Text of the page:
My immediate response when reading it is: “Who are you to tell me what to do with my receipts?” And I don’t like the way you demonise sharing. If I buy a book and I like it, I will my friends about it. And if they want to borrow my copy, I will loan it to them, just like I’d loan them my lawnmower. If that makes them (and me) a criminal and a thief, then we have very different world views.

  • LKT May 30, 2012 @ 17:44

    There is a lot of great discussion on this site. If you want my vote, I say DRM free, but honestly, only because it makes my life easier. I pay for stuff – always have. Because my life is so busy, I don’t have time to hassle with trying search out a “free” copy of anything (plus, i like owning things). That being said, i also love convenience – the convenience to put “my” stuff where i need it (kindle/computer/etc). But, that’s my own selfishness :). In the end, you need to do what works best for you. I’ll probably still buy it anyway.

  • Amy M. Cochran May 30, 2012 @ 17:24

    I don’t know much about DRM, but my husband does. After he explained it to me, I asked him to extend his knowledge to you. Below is what he had to say on the topic of DRM from a computer programmer’s perspective.

    “Getting to the original question, “Should I market DRM free?” The answer is, absolutely. I’m not going to argue that your work should be free in a free society or that you are somehow pandering to the powers that be by buying into DRM. I fully believe that you ( meaning creative people at large ) should be payed for your thoughts, your work, and your time.

    The simple fact of the matter is that DRM is simple to hack, a headache for those who play by the rules, and a target to those who are irrationally offended by it. In a nutshell, once you have a piece of electronic data (video, audio, text, etc.) subject to your personal hardware (the computer on your desktop or lap), it is simple to copy. The data at it’s most basic level does not adhere to the security restrictions laid at higher levels. The ones and zeroes that tell your monitor to show you that page of your e-book know nothing about DRM. Neither does the card in your computer that sends those ones and zeroes. That data can therefore be copied at that level and DRM does not come into the picture. Any half-witted hacker or computer programmer (the source of my knowledge) knows that. Once the half-wit hacks your work for the first time it’s done. From then on, DRM is in no way related or attached to that data. Neither are any of the bells and whistles such as bookmarking, place memory, easy paging, and so on; but the pirate is willing to forgo those amenities to not have the headache that comes with DRM. You are more likely to set yourself up as a target to those who scream “No DRM!” than you are to protect your intellectual property.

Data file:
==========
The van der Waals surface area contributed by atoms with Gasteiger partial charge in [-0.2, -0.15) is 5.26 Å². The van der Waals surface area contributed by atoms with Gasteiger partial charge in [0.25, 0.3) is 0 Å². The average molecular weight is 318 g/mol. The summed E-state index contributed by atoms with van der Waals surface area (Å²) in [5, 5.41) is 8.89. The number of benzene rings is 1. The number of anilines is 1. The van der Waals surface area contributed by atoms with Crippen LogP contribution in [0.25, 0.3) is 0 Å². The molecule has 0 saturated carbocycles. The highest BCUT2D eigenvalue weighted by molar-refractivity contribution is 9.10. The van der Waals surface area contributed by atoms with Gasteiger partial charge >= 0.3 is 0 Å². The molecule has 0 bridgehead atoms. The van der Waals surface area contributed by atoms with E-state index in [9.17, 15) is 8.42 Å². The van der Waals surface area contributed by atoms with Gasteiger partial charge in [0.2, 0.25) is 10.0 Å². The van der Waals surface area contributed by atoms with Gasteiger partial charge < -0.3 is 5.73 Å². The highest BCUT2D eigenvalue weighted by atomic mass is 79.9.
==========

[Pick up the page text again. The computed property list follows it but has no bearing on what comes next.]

The bottom line is that those who wish to steal from you will. Those who wish to support easy but not free access to media will find it easier to support you should you go DRM free; and make up somewhat for the thieves out there. Being one of those who use a platform which don’t support DRM (linux), I prefer to buy DRM free media. That way I can port it to my various devices without having to wade through license movement and/or flat-out denial of service. There are many others like myself out there who believe the same way. DRM isn’t the devil, it’s simply a devil to deal with.

    Unfortunately, DRM will not protect you from piracy. The best way to protect yourself is to offer your property in such a way that it is dead-easy to pay for, acquire, use, and promote. People want the bells and whistles not available in the pirated copies and they will pay to get them; if you make it easy to do so.”

    I hope this helps you with your decision.

  • Troy May 30, 2012 @ 17:17

    Holly,

    You actually need to focus from a more rational point of view, and update yourself with more information. Actually, piracy probably helps your sales and just like advertising does.

    “Obscurity is a far greater threat to authors and creative artists than piracy.”

    Tim O’Reilly
    http://openp2p.com/pub/a/p2p/2002/12/11/piracy.htm

    You should be concentrating on building a platform like Scott Sigler does. His readers and listeners want to throw money at him, and do. He actually makes audio versions of his novels away for free, a chapter at a time for his books, for free. The idea is to create loyal customers, and they either buy the ebooks or physical books, or they buy his future stuff.